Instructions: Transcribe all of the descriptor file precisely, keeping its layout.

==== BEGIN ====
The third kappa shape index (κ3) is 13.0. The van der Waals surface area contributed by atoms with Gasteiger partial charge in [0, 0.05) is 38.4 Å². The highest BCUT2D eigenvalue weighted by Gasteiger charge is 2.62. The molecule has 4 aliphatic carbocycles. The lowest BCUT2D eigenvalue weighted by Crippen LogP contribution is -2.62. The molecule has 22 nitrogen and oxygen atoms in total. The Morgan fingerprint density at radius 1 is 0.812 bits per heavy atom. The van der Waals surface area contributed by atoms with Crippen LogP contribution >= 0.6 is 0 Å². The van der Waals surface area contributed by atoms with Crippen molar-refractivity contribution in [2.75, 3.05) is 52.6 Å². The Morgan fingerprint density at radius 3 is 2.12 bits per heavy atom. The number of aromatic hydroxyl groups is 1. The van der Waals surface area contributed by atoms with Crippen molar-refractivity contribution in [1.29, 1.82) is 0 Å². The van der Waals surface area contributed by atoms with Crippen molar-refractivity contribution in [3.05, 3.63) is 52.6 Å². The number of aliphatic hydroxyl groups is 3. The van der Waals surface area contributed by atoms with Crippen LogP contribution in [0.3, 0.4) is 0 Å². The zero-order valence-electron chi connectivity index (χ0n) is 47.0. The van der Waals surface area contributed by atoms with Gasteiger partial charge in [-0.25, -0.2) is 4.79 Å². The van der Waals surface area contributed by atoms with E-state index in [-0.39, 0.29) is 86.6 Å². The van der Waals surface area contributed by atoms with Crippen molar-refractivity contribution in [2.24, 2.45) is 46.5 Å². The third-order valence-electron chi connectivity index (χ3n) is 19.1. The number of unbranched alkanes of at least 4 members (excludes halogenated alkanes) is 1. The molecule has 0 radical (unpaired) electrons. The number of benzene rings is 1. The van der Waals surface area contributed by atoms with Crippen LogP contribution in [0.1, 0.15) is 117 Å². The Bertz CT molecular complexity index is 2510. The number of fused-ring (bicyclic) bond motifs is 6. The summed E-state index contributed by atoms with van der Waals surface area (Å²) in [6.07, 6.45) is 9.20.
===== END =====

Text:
The third kappa shape index (κ3) is 13.0. The van der Waals surface area contributed by atoms with Gasteiger partial charge in [0, 0.05) is 38.4 Å². The highest BCUT2D eigenvalue weighted by Gasteiger charge is 2.62. The molecule has 4 aliphatic carbocycles. The lowest BCUT2D eigenvalue weighted by Crippen LogP contribution is -2.62. The molecule has 22 nitrogen and oxygen atoms in total. The Morgan fingerprint density at radius 1 is 0.812 bits per heavy atom. The van der Waals surface area contributed by atoms with Crippen LogP contribution >= 0.6 is 0 Å². The van der Waals surface area contributed by atoms with Crippen molar-refractivity contribution in [2.75, 3.05) is 52.6 Å². The Morgan fingerprint density at radius 3 is 2.12 bits per heavy atom. The number of aromatic hydroxyl groups is 1. The van der Waals surface area contributed by atoms with Crippen molar-refractivity contribution in [1.29, 1.82) is 0 Å². The van der Waals surface area contributed by atoms with Crippen molar-refractivity contribution in [3.05, 3.63) is 52.6 Å². The number of aliphatic hydroxyl groups is 3. The van der Waals surface area contributed by atoms with Crippen LogP contribution in [0.3, 0.4) is 0 Å². The zero-order valence-electron chi connectivity index (χ0n) is 47.0. The van der Waals surface area contributed by atoms with Gasteiger partial charge in [-0.25, -0.2) is 4.79 Å². The van der Waals surface area contributed by atoms with E-state index in [-0.39, 0.29) is 86.6 Å². The van der Waals surface area contributed by atoms with Crippen molar-refractivity contribution in [2.24, 2.45) is 46.5 Å². The third-order valence-electron chi connectivity index (χ3n) is 19.1. The number of unbranched alkanes of at least 4 members (excludes halogenated alkanes) is 1. The molecule has 0 radical (unpaired) electrons. The number of benzene rings is 1. The van der Waals surface area contributed by atoms with Crippen LogP contribution in [0.1, 0.15) is 117 Å². The Bertz CT molecular complexity index is 2510. The number of fused-ring (bicyclic) bond motifs is 6. The summed E-state index contributed by atoms with van der Waals surface area (Å²) in [6.07, 6.45) is 9.20.